What This Focus Group's Reaction to People With Disabilities Says About Advertising

Wax experiment highlights the lack of representation

Behold, one of the most uncomfortable and flummoxed focus groups ever.

The folks in the clip below initially believe they're watching commercials for laundry detergent and cereal. But that's not what this particular initiative is really all about. 

Visibility for Disability | Focus Group

In fact, the Calgary Society for Persons With Disabilities commissioned and screened a pair of fake ads populated by performers with Down syndrome and other developmental issues. 

Created with marketing shop Wax, the "Visibility for Disability" initiative shines a spotlight on how infrequently disabled people appear on TV or in ads, and challenges content creators to cast members of that community in their projects. The campaign drops today, timed to the International Day of Persons with Disabilities. 

"The idea started with a hypothesis that people would be taken aback if they saw people with disabilities in a commercial for fictional products not intended specifically for people with disabilities," Wax creative director Nick Asik tells Muse. "And the focus group really did confirm that. The reactions of unease stem from the lack of representation of people with disabilities on screen—we're simply not used to seeing people with disabilities doing the everyday things that we all do." 

Here are the faux ads created for the focus group. In these versions, the true nature of each film is revealed near the end:

Visibility for Disability | Beam
Visibility for Disability | Crunchy O's

The idea of creating "commercials" instead of faux movie scenes or TV pilot outtakes stemmed from a desire "to show that people with disabilities are just like everyone else, and do purchase products like cereal and laundry detergent," Asik says. 

"All our talent did amazing—no more takes than you would with any other actor," he says. "We hope this initiative inspires others to put more people with disabilities on screen, and on the campaign website, there are resources on how to hire people with disabilities both in front of and behind the camera."

The campaign feels somewhat similar to lauded efforts from the Canadian Down Syndrome Society and FCB Canada, which feature members of the disabled community in compelling, highly relatable appeals for greater understanding, inclusion and resources. What the efforts don't share, however, is the "gotcha" edge of the focus-group film.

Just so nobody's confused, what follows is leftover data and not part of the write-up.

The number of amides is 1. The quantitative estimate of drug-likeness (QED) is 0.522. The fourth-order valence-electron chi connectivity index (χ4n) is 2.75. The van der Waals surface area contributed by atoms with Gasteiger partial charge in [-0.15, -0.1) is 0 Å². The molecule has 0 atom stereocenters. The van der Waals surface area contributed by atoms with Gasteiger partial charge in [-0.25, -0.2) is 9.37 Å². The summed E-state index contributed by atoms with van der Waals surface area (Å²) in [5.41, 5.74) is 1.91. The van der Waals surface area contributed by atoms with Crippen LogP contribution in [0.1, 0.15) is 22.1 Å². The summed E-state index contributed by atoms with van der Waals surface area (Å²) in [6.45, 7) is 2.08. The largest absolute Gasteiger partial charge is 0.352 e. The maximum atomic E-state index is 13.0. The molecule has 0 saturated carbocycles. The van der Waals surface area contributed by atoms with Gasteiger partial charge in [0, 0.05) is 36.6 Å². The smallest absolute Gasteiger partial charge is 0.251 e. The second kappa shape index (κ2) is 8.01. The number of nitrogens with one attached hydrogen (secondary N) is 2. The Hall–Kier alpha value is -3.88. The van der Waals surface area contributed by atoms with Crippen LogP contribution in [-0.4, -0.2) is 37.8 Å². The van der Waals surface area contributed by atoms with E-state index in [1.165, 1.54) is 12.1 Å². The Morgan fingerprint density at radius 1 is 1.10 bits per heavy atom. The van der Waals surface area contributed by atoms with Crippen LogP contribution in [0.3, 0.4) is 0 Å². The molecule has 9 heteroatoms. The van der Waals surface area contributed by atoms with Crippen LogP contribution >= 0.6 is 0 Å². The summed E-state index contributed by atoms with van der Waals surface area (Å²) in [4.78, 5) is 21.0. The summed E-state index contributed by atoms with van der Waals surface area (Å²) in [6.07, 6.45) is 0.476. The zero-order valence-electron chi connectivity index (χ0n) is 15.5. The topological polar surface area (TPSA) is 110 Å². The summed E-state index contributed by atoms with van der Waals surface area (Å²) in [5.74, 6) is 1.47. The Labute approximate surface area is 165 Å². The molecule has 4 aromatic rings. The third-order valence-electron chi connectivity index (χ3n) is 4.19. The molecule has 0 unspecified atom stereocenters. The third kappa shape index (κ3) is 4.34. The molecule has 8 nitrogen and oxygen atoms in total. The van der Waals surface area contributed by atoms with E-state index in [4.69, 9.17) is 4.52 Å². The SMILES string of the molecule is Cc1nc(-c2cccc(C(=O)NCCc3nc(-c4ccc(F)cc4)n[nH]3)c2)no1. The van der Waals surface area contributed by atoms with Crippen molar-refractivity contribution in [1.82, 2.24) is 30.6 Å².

"It just rubs me the wrong way," one subject admits after watching the fake commercials. It's an honest reaction, and the approach is designed to prompt viewers to examine their own preconceptions and prejudices. 

The focus group film will be shared on CSPD social feeds and by partner organizations, including Easter Seals, RespectAbility and the Media Access Awards. The first 100 signatories to an open letter pledging support for the project—including actors, show-runners and brand executives—will also share the clip in an effort to reach even more industry decision-makers.

Per CSPD, fewer that 3 percent of characters on North American TV have disabilities, and almost all of them are played by actors who are not, in fact, disabled. 

"We think that if more people with disabilities are represented on-screen, people will indeed be more accepting of seeing them in the media as well as in real life," Asik says. "The best way to relate to a minority group is to find the similarities you share with them." 


Visibility for Disability

Client: Calgary Society for Persons with Disabilities
Executive Director: Mickey Greiner
Administrative Assistant: Dallal

Agency: Wax
Creative Director: Nick Asik
Design Director: Monique Gamache
ACD/Copywriter: Chris Lihou
Copywriter: Jordan Findlayson, Monica Sommerville
Art Director: Brad Connell, Sam Benesh
Production Artist: Thomas Turner, Tina Song
Director, Strategy: Greg Damus
Account Executive: Michala Allen

Production Company: 2 Words Productions
Director of Photography: Jay Lawrence, Tom Acton
Editor: Jay Lawrence
Camera Assistant: Mark Riddle
Audio: Dan Gretton

Audio Production: 6 Degrees
Audio Director: Dan McManus
Sound Engineer: Peter Irwin

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